Just What The Doctor Ordered
Mairi Beautyman -- Interior Design, 11/1/2005 12:00:00 AM
For a doctor's office, what motif could be more natural than the unadorned human body? So, at orthopedist Matthias Finkelstein's holistic treatment center in Berlin, the namesake principal of Mateja Mikulandra-Mackat covered the reception desk and an adjacent wall—a 260-foot-wide expanse—in enlarged black-and-white prints of a male nude. The subject, in a squatting position, signifies the agility that Finkelstein's bone and joint patients are striving for.
Besides emblazoning the face of the reception desk with images of the human form, the architect says she took additional cues from "movement and posture" in shaping the desk like a spinal column. The front curves slightly in, then out, before it wraps around to merge with the wall of the corridor. Overhead, a canopy in the same oak as the desk's counter follows a similarly serpentine path along a ceiling cutout lit by fluorescents.
Knowledgeable about health care from projects at her previous firm, Mikulandra-Mackat was excited when Finkelstein approached her to design a space that's definitely not what he calls "clinical white." Graduated shades of peach line the corridor, its progression marked by floor-to-ceiling fluorescent strips.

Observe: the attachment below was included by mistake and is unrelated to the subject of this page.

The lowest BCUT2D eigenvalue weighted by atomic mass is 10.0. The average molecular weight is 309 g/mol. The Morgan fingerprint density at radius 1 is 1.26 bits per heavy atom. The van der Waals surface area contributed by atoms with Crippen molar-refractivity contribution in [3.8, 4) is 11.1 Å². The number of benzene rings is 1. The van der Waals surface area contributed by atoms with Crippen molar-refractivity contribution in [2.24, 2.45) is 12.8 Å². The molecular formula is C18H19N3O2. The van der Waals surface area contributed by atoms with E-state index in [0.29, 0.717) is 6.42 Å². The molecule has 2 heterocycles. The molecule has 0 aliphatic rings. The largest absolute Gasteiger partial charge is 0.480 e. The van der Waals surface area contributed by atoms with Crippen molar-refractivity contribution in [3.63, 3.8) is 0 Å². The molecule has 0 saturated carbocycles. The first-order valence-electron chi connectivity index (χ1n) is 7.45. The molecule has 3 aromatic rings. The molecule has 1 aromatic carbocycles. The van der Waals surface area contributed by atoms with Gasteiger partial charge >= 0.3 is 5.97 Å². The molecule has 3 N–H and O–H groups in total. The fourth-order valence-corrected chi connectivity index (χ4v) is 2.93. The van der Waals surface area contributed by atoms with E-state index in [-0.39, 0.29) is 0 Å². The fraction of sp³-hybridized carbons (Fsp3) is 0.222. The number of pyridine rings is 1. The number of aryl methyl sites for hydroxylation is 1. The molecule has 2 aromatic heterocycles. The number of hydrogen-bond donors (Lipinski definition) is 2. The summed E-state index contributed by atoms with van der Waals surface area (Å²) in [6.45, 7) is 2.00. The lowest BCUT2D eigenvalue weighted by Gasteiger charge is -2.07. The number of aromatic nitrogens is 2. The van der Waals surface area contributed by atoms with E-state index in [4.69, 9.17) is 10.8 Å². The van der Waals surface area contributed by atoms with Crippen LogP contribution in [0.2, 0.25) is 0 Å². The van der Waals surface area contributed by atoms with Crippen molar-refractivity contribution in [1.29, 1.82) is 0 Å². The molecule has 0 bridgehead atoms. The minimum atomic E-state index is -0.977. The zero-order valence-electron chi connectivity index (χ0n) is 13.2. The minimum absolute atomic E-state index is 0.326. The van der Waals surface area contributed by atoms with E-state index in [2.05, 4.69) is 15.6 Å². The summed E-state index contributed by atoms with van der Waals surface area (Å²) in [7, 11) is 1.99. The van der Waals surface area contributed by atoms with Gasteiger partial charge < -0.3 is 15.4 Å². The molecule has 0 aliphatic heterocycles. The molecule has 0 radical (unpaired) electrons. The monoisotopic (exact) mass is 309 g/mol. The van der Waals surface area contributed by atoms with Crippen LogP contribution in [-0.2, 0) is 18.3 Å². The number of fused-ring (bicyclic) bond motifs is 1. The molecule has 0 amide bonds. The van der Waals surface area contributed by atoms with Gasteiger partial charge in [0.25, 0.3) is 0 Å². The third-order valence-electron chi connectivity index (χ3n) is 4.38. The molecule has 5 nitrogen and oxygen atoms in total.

In the separate waiting lounge—at the base of the office's L-shape 1,600-square-foot plan—one wall clad in chocolate-brown plastic laminate and another painted apricot represent lessons the architect learned from Man Color Space, a book on the effects of color and light on human psychology. (Brown creates an enveloping mood; light orange encourages communication.) Pumpkin-orange leather covers the curved seats of Patricia Urquiola stools at the coffee bar and chairs at the café tables.
At the other end of the spectrum, the patient restroom is awash in cool tones. Blue, white, and dark brown glass mosaic tile clads the walls, while the floor's vinyl tile shimmers light blue. A floating oak vanity is anchored along a sidewall, and the Philippe Starck toilet is hidden behind a door of etched glass—a translucent material that Mikulandra-Mackat used several times to let light into the ground-floor space.
Breezy celadon drapery lets the sun shine into the two consulting rooms, where a gentle apple green covers the walls and the Urquiola chairs. Picking up on the springy atmosphere, a 7-by-10-foot print of cherry trees in full bloom glows against a light box installed opposite the windows. The wengé parquet—a switch from the joint-friendly resin that appears in most of the facility—provides a dark, earthy contrast, as does the oak of the desk and integral bookshelf.
The four treatment rooms are painted in varying intensities of orange. "Saturation correlates to the duration of the stay," says Mikulandra-Mackat. "A short-term patient gets a stronger color, whereas patients facing a long therapy are assigned a room with less intense color, to calm."